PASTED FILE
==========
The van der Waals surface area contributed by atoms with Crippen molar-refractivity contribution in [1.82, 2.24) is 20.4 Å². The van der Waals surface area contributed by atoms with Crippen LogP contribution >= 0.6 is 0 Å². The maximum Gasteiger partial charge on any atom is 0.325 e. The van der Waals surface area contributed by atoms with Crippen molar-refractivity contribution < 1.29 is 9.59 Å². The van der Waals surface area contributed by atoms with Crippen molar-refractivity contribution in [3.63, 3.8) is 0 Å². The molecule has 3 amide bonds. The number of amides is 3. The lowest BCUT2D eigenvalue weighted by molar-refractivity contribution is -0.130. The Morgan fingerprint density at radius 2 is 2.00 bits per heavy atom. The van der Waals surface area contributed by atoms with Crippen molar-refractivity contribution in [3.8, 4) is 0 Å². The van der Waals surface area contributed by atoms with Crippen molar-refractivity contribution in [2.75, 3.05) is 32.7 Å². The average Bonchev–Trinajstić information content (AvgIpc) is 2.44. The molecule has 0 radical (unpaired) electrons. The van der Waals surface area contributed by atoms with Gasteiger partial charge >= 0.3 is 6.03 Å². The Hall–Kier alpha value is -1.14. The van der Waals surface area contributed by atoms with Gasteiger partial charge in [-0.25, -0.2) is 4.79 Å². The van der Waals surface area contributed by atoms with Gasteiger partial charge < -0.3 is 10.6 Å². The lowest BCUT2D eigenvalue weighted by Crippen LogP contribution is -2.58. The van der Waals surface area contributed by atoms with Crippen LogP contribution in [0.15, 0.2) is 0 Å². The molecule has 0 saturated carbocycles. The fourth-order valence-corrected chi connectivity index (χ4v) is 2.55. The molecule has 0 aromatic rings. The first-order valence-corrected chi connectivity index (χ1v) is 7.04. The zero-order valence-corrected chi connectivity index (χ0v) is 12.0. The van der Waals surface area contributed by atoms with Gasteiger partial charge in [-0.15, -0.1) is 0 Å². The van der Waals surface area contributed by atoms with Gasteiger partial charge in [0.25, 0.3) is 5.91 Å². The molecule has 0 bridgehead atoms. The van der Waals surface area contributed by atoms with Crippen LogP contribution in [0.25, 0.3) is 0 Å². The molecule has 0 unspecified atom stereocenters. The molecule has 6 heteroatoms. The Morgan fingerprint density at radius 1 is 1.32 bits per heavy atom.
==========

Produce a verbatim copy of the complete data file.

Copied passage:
The van der Waals surface area contributed by atoms with Crippen molar-refractivity contribution in [1.82, 2.24) is 20.4 Å². The van der Waals surface area contributed by atoms with Crippen LogP contribution >= 0.6 is 0 Å². The maximum Gasteiger partial charge on any atom is 0.325 e. The van der Waals surface area contributed by atoms with Crippen molar-refractivity contribution < 1.29 is 9.59 Å². The van der Waals surface area contributed by atoms with Crippen molar-refractivity contribution in [3.63, 3.8) is 0 Å². The molecule has 3 amide bonds. The number of amides is 3. The lowest BCUT2D eigenvalue weighted by molar-refractivity contribution is -0.130. The Morgan fingerprint density at radius 2 is 2.00 bits per heavy atom. The van der Waals surface area contributed by atoms with Crippen molar-refractivity contribution in [3.8, 4) is 0 Å². The van der Waals surface area contributed by atoms with Crippen molar-refractivity contribution in [2.75, 3.05) is 32.7 Å². The average Bonchev–Trinajstić information content (AvgIpc) is 2.44. The molecule has 0 radical (unpaired) electrons. The van der Waals surface area contributed by atoms with Gasteiger partial charge >= 0.3 is 6.03 Å². The Hall–Kier alpha value is -1.14. The van der Waals surface area contributed by atoms with Gasteiger partial charge in [-0.25, -0.2) is 4.79 Å². The van der Waals surface area contributed by atoms with Gasteiger partial charge < -0.3 is 10.6 Å². The lowest BCUT2D eigenvalue weighted by Crippen LogP contribution is -2.58. The van der Waals surface area contributed by atoms with Crippen LogP contribution in [0.15, 0.2) is 0 Å². The molecule has 0 saturated carbocycles. The fourth-order valence-corrected chi connectivity index (χ4v) is 2.55. The molecule has 0 aromatic rings. The first-order valence-corrected chi connectivity index (χ1v) is 7.04. The zero-order valence-corrected chi connectivity index (χ0v) is 12.0. The van der Waals surface area contributed by atoms with Gasteiger partial charge in [-0.15, -0.1) is 0 Å². The van der Waals surface area contributed by atoms with Gasteiger partial charge in [0.25, 0.3) is 5.91 Å². The molecule has 0 bridgehead atoms. The van der Waals surface area contributed by atoms with Crippen LogP contribution in [0.25, 0.3) is 0 Å². The molecule has 0 unspecified atom stereocenters. The molecule has 6 heteroatoms. The Morgan fingerprint density at radius 1 is 1.32 bits per heavy atom.